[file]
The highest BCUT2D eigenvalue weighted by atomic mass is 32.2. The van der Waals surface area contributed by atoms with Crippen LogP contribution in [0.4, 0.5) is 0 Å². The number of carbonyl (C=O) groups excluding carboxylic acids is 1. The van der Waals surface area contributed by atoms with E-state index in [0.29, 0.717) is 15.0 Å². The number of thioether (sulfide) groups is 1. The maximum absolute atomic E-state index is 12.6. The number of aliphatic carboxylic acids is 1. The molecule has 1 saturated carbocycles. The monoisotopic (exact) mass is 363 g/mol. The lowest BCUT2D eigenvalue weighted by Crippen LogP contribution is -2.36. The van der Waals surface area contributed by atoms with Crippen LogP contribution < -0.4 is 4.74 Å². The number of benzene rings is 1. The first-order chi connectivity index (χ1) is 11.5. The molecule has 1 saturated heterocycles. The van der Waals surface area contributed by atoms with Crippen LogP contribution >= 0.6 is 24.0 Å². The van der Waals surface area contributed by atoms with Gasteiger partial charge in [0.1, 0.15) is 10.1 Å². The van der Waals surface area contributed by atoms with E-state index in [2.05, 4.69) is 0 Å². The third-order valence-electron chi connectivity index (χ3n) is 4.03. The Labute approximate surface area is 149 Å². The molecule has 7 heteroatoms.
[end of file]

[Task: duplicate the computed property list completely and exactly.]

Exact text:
The highest BCUT2D eigenvalue weighted by atomic mass is 32.2. The van der Waals surface area contributed by atoms with Crippen LogP contribution in [0.4, 0.5) is 0 Å². The number of carbonyl (C=O) groups excluding carboxylic acids is 1. The van der Waals surface area contributed by atoms with E-state index in [0.29, 0.717) is 15.0 Å². The number of thioether (sulfide) groups is 1. The maximum absolute atomic E-state index is 12.6. The number of aliphatic carboxylic acids is 1. The molecule has 1 saturated carbocycles. The monoisotopic (exact) mass is 363 g/mol. The lowest BCUT2D eigenvalue weighted by Crippen LogP contribution is -2.36. The van der Waals surface area contributed by atoms with Crippen LogP contribution < -0.4 is 4.74 Å². The number of benzene rings is 1. The first-order chi connectivity index (χ1) is 11.5. The molecule has 1 saturated heterocycles. The van der Waals surface area contributed by atoms with Crippen LogP contribution >= 0.6 is 24.0 Å². The van der Waals surface area contributed by atoms with Gasteiger partial charge in [0.1, 0.15) is 10.1 Å². The van der Waals surface area contributed by atoms with E-state index in [2.05, 4.69) is 0 Å². The third-order valence-electron chi connectivity index (χ3n) is 4.03. The Labute approximate surface area is 149 Å². The molecule has 7 heteroatoms.